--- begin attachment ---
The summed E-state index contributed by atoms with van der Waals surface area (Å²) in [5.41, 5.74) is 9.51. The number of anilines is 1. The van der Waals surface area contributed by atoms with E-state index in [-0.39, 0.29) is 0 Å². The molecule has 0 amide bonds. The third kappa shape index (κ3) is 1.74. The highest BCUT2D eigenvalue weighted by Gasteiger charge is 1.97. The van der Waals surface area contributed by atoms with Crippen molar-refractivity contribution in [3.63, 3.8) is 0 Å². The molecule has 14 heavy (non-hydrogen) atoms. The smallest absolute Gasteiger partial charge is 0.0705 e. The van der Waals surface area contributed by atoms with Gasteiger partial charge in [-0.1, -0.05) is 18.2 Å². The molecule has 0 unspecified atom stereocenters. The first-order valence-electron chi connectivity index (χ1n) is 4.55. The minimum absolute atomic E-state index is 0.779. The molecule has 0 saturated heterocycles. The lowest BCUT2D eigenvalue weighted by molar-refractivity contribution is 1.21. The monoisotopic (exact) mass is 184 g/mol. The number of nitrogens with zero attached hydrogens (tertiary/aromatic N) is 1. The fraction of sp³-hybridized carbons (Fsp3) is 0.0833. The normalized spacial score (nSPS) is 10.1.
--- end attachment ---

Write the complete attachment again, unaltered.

The summed E-state index contributed by atoms with van der Waals surface area (Å²) in [5.41, 5.74) is 9.51. The number of anilines is 1. The van der Waals surface area contributed by atoms with E-state index in [-0.39, 0.29) is 0 Å². The molecule has 0 amide bonds. The third kappa shape index (κ3) is 1.74. The highest BCUT2D eigenvalue weighted by Gasteiger charge is 1.97. The van der Waals surface area contributed by atoms with Crippen molar-refractivity contribution in [3.63, 3.8) is 0 Å². The molecule has 14 heavy (non-hydrogen) atoms. The smallest absolute Gasteiger partial charge is 0.0705 e. The van der Waals surface area contributed by atoms with Gasteiger partial charge in [-0.1, -0.05) is 18.2 Å². The molecule has 0 unspecified atom stereocenters. The first-order valence-electron chi connectivity index (χ1n) is 4.55. The minimum absolute atomic E-state index is 0.779. The molecule has 0 saturated heterocycles. The lowest BCUT2D eigenvalue weighted by molar-refractivity contribution is 1.21. The monoisotopic (exact) mass is 184 g/mol. The number of nitrogens with zero attached hydrogens (tertiary/aromatic N) is 1. The fraction of sp³-hybridized carbons (Fsp3) is 0.0833. The normalized spacial score (nSPS) is 10.1.